One of the entertainers is a magician who moves down the line chatting a bit to each person and sharing a magic trick or two. It’s a smooth, practiced routine and quite predictable, not to mention boring. And then something happens…

One of the people waiting in the line says something and the magician bursts out laughing and continues laughing.

laugh and the world laughs with you, london, M&S Continue reading

Photostory: The crow and the dung cake

Have you seen a crow with its food?

The way it looks at the food and then examines it before eating — be it leftover food thrown away in a dustbin or rotting meat or even fresh rice that many Hindus serve as offerings to ancestors.

Their behaviour is more or less the same… A sudden flapping of wings as they land near the food, then an examination of what the food is, then a quick look around, a tiny sampling, and then gobbling it all up. And sometimes, just sometimes, a caw and then some more of appreciation. :)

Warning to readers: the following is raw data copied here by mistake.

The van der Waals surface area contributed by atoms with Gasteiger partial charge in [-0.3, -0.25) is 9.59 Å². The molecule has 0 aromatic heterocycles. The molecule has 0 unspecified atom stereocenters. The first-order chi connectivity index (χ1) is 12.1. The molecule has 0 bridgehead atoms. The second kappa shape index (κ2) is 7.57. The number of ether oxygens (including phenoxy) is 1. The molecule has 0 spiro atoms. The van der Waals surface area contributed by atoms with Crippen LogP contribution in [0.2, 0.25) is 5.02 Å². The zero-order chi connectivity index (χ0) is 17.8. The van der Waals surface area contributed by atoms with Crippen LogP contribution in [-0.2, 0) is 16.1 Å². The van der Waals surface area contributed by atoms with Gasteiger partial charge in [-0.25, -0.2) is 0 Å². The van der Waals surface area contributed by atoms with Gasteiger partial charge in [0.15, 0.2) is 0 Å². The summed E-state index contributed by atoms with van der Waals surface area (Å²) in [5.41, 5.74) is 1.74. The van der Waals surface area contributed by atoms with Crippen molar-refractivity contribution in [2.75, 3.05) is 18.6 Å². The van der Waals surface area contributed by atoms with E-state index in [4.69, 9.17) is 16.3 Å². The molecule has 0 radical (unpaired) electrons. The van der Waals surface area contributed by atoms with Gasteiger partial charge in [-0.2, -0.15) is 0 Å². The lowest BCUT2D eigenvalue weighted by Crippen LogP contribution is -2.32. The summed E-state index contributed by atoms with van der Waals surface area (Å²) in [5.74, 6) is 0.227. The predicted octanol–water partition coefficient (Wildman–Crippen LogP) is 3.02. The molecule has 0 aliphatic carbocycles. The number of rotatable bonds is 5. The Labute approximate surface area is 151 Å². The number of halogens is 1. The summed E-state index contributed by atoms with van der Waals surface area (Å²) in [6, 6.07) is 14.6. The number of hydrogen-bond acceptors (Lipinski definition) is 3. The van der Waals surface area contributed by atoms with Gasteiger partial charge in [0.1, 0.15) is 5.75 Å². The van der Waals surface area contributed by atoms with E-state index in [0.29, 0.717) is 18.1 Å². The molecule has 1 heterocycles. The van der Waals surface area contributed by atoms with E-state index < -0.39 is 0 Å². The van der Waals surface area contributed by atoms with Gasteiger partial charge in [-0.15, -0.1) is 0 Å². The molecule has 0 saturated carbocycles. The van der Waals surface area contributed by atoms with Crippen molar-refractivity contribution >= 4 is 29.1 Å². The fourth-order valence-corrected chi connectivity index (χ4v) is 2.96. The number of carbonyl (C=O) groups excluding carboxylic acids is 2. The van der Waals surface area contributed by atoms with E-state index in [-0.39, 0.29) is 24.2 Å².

Last year, during a visit to the Hatu Mata Temple at Himachal Pradesh, I came across a crow and its intense deliberation of a dried up pile of dung. I was photographing flowers when I heard a caw and looked up to see and then photograph an entire sequence with the crow.

I had kind of forgotten about these set of photographs and found them while I backing up the photographs. And voila, an entire narrative emerged. In the crow’s words of course. ;)

Well… what do we have here?
Crow, Bird. dung